one individual could amass personal property worth a hundred or thousand times that of another. There is also, obviously, a compelling instinct to provide for one’s offspring; this is practically synonymous with whose genes will survive. However, people previously provided for their offspring mostly until maturity, with occasional provisioning for them and for grandchildren if the family remained together. Now the powerful and rich can direct these instincts at supernormal family estates, trust funds that endure for generations, and, in the case of monarchies, permanent rulership for the family.

This “may even apply within a democracy,” adds Barrett. Yes, it may indeed, and that is what we are now seeing.

Twilight [Flickr page]

O LORD, you have deceived me, and I was deceived.

You are stronger than I, and have prevailed.

I am in derision daily. Everyone mocks me.

For since I spoke, I cried out, I cried violence and spoil,

because the word of the LORD was made a reproach unto me,

and a derision, daily.

Then I said,

“I will not make mention of him, nor speak any more in his name.”

But his word was in my heart as a burning fire shut up in my bones,

and I was weary with forbearing,

and I could not stay.

Cursed be the day in which I was born:

Let not the day when my mother bore me be blessed.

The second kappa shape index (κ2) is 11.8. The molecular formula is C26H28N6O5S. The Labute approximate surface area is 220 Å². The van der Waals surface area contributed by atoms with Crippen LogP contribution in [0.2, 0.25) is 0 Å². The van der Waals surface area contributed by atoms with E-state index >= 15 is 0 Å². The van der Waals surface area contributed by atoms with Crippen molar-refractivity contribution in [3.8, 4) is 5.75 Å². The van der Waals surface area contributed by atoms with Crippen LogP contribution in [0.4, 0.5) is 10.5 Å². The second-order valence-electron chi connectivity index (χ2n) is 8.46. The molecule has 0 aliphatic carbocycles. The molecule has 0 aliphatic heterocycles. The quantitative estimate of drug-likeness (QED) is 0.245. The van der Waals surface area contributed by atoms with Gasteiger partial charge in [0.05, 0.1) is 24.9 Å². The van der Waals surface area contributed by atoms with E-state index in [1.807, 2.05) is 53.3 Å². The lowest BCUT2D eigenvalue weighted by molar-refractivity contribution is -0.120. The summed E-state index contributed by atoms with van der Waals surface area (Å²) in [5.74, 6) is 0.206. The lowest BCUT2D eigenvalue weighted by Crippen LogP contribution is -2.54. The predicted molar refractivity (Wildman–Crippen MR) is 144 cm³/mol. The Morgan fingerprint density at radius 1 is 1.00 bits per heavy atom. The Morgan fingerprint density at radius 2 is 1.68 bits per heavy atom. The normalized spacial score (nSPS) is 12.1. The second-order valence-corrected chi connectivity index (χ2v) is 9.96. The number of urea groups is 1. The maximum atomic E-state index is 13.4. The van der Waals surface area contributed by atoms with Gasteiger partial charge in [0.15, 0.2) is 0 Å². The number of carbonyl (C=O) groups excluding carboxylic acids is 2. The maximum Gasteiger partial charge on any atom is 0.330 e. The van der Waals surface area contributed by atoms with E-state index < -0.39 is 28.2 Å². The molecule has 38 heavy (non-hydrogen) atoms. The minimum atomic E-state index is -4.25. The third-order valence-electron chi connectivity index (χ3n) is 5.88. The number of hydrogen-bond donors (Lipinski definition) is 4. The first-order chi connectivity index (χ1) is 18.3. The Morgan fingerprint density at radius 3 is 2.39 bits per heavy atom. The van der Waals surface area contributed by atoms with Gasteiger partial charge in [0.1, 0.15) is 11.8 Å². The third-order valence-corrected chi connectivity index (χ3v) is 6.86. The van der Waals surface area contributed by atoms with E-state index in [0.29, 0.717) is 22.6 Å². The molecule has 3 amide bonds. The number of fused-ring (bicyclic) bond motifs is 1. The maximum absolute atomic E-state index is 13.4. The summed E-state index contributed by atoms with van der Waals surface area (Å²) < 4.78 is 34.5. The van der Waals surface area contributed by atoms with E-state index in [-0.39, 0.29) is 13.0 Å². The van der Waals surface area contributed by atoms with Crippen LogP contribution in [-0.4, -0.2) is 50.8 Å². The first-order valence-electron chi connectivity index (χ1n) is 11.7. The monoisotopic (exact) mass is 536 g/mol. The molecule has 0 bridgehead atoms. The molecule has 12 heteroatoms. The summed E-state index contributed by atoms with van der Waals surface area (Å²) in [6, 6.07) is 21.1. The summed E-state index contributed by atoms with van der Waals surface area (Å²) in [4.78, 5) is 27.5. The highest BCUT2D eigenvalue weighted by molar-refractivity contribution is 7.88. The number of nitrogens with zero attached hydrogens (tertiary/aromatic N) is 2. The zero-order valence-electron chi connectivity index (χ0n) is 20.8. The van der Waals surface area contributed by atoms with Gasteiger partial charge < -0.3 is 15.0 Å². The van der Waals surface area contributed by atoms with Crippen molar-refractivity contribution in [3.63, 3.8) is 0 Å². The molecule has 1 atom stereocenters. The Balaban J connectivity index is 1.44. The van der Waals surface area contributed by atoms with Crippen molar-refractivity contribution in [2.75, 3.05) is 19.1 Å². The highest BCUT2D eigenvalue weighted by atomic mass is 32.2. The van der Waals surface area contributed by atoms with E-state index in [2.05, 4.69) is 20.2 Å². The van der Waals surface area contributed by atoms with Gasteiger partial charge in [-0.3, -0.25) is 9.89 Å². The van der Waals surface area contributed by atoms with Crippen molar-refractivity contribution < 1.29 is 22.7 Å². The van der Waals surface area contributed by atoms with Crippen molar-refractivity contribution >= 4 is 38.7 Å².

Cursed be the man who brought the news to my father,

“A boy is born unto you,” making him very glad.

And let that man be like the cities that the LORD

overthrew and did not repent of it.

Let him hear the cry in the morning, and the shouting at noon,

because he did not kill me in the womb,

so that my mother might have been my grave,

and her womb always pregnant with me.

For what purpose did I come forth out of the womb to see labor and sorrow?

That my days should be consumed with shame?3

Lights Above and Below [Flickr page]

Old Jeremiah sure knew how to vent. At least for the moment, with the First Amendment mostly intact (no thanks to President Obama’s harrassment of reporters like the courageous James Risen), we in the United States still can enjoy that remnant of our liberty.

Click on individual images to enlarge, or check out my Flickr photostream. All are Copyright © 2014 Edwin A. Suominen. You may freely use them for non-commercial purposes, with attribution, under the Creative Commons Attribution-NonCommercial 3.0 Unported License.


  1. The last part of this sentence is after a tweet by “T Gard” (@Michiganborn58): “Well it looks like the #KochBrothers bought themselves a Senate.” It wasn’t just them–Sheldon Adelson is another obscenely wealthy old man who unfortunately comes to mind. And the corporations have been busily investing in politicians for their own purposes, too. 

  2. All blatantly unconstitutional, of course: “The right of the people to be secure in their persons, houses, papers, and effects, against unreasonable searches and seizures, shall not be violated, and no Warrants shall issue, but upon probable cause, supported by Oath or affirmation, and particularly describing the place to be searched, and the persons or things to be seized.” Thankfully, in a unanimous decision, the Supreme Court has recently re-affirmed the relevance of the Fourth Amendment in Riley v. California (June 25, 2014, slip op. 13-132), holding that a warrant is indeed necessary to rummage through the contents of a person’s smartphone. 

  3. Adapted from Jeremiah 20:7-18 (KJV)